By Kent Heckenlively, Esq.
In what can only be described as a legal bombshell, the government has withdrawn two of its three expert reports claiming that thimerosal has no connection to autism. The expert reports are from Dr. Thomas Clarkson and Dr. Laszlo Magos, two world-renowned in the field of toxicology, who have been working in medicine from the late 1950s and early 1960s.
A PubMed search under Clarkson lists 21 published articles concerning mercury and Magos worked for the prestigious Medical Research Council Laboratories in England, as well as co-authoring 4 articles on mercury with Dr. Clarkson.
In fact, Drs. Magos and Clarkson have been such cheerleaders for mercury that their work is high-lighted on a curious web-site www.mercuryfacts.org which takes issue with the finding from the National Academy of Sciences that at least 60,000 children in the United States are at risk from prenatal exposure to mercury from the consumption of fish by pregnant women.
The web-site is set-up by a group called the "Center for Consumer Freedom" and its research director is named David Martosko. According to a story by reporter Mark Matthews which ran on the ABC Channel 7 affiliate in San Francisco on May 3, 2006, Martosko was a music major in college, then an AM radio talk show producer before becoming the chief researcher for the Center for Consumer Freedom. The group came in for some harsh criticism in the story as being nothing more than a "non-profit front" for lobbying firms to "push their corporate message."
If this case was in the civil arena, the withdrawal of two expert reports of such magnitude would in all likelihood result in sanctions or a directed verdict. It's akin to two of the three alibi witnesses in a murder trial deciding to skip their testimony. There's no way to spin this as a positive development for the defense.
The withdrawal which is contained in a document on the court website and entitled “Order Concerning Theory 2 General Causation Rebuttal” sets out much of the procedural history, but leaves many vital questions unanswered.
Drs. Magos and Clarkson were apparently unwilling or unable to testify about the substance of their report which left the attorneys for the families having to call a witness to rebut the two expert reports. Surprisingly, the government then chose to withdraw the expert reports, leaving only the report and testimony of Dr. Jeffrey Brent, a scientist who has not devoted significant time to the question of mercury and autism. (At one point in his career it’s alleged that Dr. Brent claimed thimerosal to be as safe as “drinking water.”)
I spoke about these matters to Dr. Paul King, the science advisor for CoMed (web-site address www.mercury-freedrugs.org). According to Dr. King, at the time the reports were filed there were still significant questions about how mercury could harm the developing brain. The recent Peru study on hamsters, though, appears to be devastating, as well as the Texas study on the release of industrial mercury and autism rates, the Harvard papers on inflammation from the brain autopsies of people with autism, and the as-yet-unpublished study on monkeys which was presented at the International Meeting for Autism Research in London which was the subject of a previous article in Age of Autism by Dan Olmsted (Click HERE.)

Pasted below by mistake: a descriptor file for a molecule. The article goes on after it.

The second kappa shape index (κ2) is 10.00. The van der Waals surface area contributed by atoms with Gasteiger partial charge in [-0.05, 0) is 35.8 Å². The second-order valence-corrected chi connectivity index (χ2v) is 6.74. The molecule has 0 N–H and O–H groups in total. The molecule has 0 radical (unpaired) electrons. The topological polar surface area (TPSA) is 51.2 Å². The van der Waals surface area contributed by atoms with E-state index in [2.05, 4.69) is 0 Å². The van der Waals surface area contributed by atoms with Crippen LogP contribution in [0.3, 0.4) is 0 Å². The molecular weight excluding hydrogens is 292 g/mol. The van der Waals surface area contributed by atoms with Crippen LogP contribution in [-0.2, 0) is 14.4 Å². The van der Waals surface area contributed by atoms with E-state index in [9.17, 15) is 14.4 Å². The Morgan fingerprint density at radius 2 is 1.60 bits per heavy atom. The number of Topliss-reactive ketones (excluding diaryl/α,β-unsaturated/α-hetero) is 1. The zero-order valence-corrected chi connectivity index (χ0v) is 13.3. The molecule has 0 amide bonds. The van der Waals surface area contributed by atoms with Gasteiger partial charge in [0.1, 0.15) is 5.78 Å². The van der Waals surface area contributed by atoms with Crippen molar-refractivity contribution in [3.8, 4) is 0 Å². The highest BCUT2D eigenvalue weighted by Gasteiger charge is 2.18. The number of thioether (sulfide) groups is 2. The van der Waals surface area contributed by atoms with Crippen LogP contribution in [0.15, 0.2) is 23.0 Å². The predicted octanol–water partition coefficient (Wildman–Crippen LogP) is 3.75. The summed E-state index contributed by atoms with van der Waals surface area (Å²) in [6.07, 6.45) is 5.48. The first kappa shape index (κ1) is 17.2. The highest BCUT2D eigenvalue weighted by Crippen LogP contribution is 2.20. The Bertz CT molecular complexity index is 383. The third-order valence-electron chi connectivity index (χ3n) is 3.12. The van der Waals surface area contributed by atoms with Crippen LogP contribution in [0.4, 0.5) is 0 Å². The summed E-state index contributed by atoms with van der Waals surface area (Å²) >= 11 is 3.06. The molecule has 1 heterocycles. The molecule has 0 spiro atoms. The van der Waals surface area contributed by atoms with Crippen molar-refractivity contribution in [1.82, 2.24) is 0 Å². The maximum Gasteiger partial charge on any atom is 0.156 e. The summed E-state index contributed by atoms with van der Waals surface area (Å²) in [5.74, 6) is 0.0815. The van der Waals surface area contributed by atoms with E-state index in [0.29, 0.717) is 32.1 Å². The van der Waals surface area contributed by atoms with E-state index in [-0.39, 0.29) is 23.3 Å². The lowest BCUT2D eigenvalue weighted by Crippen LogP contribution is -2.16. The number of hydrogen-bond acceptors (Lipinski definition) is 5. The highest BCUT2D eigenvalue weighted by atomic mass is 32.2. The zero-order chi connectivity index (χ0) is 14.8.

But with the publication of these articles and others which the scientific community knows are ready for publication, Dr. King was of the opinion that the claims made in the expert reports could no longer be maintained.
I also spoke with David Geier about this latest development and he also agreed that this was knocking out some of the government's strongest pillars that autism is not related to thimerosal. Geier considered it difficult to underestimate the near-legendary reputation of these two experts in the field of toxicology. Their apparent unwillingness to testify on these matters suggests they cannot sustain their previous assertion that thimerosal has nothing to do with the autism epidemic.
An e-mail request to Dr. Clarkson asking for a comment on the withdrawal of his report has gone unanswered.
Although the parties are continuing to submit motions and it appears unlikely that there will be a decision this summer, the withdrawal of these reports are likely to have profound consequences.
Kent Heckenlively is Legal Editor of Age of Autism.